He has picked up where he left off from last season, putting up some of the top times in the NCAA this year against USC. House won the 100 and 200 free, posting the seventh and fifth-fastest times in the country, respectively. More impressively, he was less than a second off his 100 best time and only a little over two seconds away in the 200.

Given that the meet in Tempe was only his first official competition for the season, his performances bode well for the NC State/ GAC Invitational. Look for House to be among the nation’s best as we head into Thanksgiving. 

Jack Dahlgren – Missouri 

Although not as much of a household name as the other four swimmers, University of Missouri senior Jack Dahlgren has been quietly racking up some eye-catching swims so far this season. He has already racked up personal bests in the 50 and 100 free, with the latter currently a nation-leading time. Dahlgren also leads the NCAA in the 200 back with a speedy 1:40.97 at the start of the month against Purdue.

It is important to note that Missouri does suit up for dual meets, which can cause their in-season times to be slightly misleading. Nevertheless, we are only in November, and the three-time All-American is hitting similar times to what he went at NCAAs in March.

With some rest and a multi-day meet format, expect to see more best times from the Minnesota native at the Mizzou Invite this week. 

Women

Maggie MacNeil – Michigan 

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Photo Courtesy: Peter H. Bick

It was only a little over three years ago when the Canadian took the NCAA by storm as a freshman, setting a school record in the 100 fly in only her second meet for the Wolverines. Since then, she’s accumulated numerous accolades both on the collegiate and international scene.

While the world and Olympic champion has been relatively quiet up until this point this year, she is known for putting up big-time swims whenever she puts a tech suit on, and there is no reason to believe this time around will be any different. Even without a full taper, look for the NCAA record holder to threaten multiple collegiate marks at the Minnesota Invitational.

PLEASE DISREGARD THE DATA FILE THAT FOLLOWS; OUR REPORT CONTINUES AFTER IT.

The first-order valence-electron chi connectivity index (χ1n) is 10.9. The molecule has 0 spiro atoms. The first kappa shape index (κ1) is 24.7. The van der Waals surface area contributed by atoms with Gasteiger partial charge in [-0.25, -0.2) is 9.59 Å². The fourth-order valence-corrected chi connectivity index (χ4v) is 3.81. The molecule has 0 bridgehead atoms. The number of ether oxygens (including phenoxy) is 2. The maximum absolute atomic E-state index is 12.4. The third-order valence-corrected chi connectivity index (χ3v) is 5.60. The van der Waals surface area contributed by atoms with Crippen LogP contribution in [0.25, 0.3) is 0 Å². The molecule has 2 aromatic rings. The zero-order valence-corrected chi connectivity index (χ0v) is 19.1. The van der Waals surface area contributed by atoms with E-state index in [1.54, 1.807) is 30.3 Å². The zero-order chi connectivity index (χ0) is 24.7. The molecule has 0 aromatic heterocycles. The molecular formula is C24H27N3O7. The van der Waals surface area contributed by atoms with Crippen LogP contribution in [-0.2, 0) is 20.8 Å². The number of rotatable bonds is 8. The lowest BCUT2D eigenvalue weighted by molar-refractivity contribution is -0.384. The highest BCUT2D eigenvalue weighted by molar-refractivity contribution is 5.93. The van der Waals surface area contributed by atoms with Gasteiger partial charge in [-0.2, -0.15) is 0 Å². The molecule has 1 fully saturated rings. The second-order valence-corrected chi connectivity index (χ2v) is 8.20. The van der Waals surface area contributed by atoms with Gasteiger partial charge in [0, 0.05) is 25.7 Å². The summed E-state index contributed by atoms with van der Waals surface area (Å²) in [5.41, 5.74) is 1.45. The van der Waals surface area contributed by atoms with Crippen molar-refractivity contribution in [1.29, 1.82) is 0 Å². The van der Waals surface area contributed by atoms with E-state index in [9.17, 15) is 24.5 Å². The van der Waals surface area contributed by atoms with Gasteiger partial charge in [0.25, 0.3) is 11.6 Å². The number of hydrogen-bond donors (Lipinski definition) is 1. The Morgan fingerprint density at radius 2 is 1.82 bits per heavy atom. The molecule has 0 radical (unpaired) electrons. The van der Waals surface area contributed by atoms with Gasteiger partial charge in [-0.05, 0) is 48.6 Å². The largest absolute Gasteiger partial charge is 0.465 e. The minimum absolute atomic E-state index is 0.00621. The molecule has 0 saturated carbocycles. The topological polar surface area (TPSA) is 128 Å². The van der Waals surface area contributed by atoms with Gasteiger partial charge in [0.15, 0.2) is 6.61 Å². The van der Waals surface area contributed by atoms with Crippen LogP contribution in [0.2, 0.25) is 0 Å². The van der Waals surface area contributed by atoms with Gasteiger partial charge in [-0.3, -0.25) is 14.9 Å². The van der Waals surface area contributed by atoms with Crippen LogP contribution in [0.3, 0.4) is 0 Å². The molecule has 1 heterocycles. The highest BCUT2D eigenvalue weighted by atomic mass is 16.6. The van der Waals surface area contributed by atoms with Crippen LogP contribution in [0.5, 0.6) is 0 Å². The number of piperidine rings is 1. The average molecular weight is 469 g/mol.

Regan Smith – Stanford 

World-record holder Regan Smith comes into college with tons of pedigree. The three-time Olympic medalist already has best times faster than the NCAA records in both backstroke events. Smith also has incredible versatility, with NCAA A-final worthy times in the 200 and 500 free and 100 and 200 fly.

Seemingly under a heavy training cycle this fall, we have not seen any standout swims from Smith and the rest of Greg Meehan’s Stanford women yet.

While we know the Cardinal will suit up this week, based on what seems like a change in approach to their dual meets, no one knows how rested they will be heading to the NC State Invite. Rest or no rest, given Smith’s track record, it is a given that she will be posting a number of top times nationally.

The most intriguing thing to watch, though, will be what she chooses to swim in Greensboro. Not limited to the three individual event lineup as one is at conference or postseason championships, Smith has a chance to go after multiple events that she won’t be able to swim at PAC-12s or NCAAs.

With a good showing this week, Smith could head back to Palo Alto with a few collegiate-leading times and maybe even an NCAA record.

Gretchen Walsh – UVA

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Photo Courtesy: Harpeth Hall Athletics Instagram (@hhathletics)

Arguably the top recruit in the class of 2025, Walsh landed in Charlottesville with high expectations to be an instant success in the NCAA. After a little over a month, it is safe to say she has lived up to those lofty standards so far. Walsh leads the nation in the 100 free and 100 back and has top-five times in the 50 free and 100 fly.

The freshman is one of the favorites to win the 50 and 100 free at NCAAs in March, but has to contend with MacNeil, teammate and Olympic bronze medalist Kate Douglass, Missouri fifth year Sarah Thompson, and others. She can use the Tennesse Invitational to make a statement to her more experienced rivals. 

Calypso Sheridan – USC

After sitting out last season due to the COVID-19 pandemic, the former Northwestern star has been phenomenal in her return to the NCAA. In her debut for USC at the Trojan Invite, Sheridan threw down a personal best in the 200 fly and sped to collegiate-leading times in the 200 and 400 IM.

Swimming at the Art Adamson Invitational this week, the Brisbane, Australia native will look to build upon her top times in both events and solidify herself as a favorite to win both events at NCAAs next March. 

Emma Sticklen – Texas 

After finishing seventh as a freshman in the 200 fly at NCAAs last spring, Sticklen has already put herself in the title conversation for 2022.

The Longhorn sophomore has been outstanding in the event this season. Against the University of Virginia, she blasted an NCAA-leading 1:54.46 at the start of the month. To put the swim in perspective, it was faster than what she went to place third at Big XIIs, and her fourth-fastest time ever.

Being less than a second off her personal best in-season, she looks primed to excel with a suit and a little rest at the Minnesota Invitational. Additionally, with a deep 200 fly group in Austin, including fellow NCAA finalists Olivia Bray and Kelly Pash, expect her to battle with the two to get under Kathleen Hersey’s 1:51.18 school record from 2009, not just in Minneapolis, but for the rest of the season.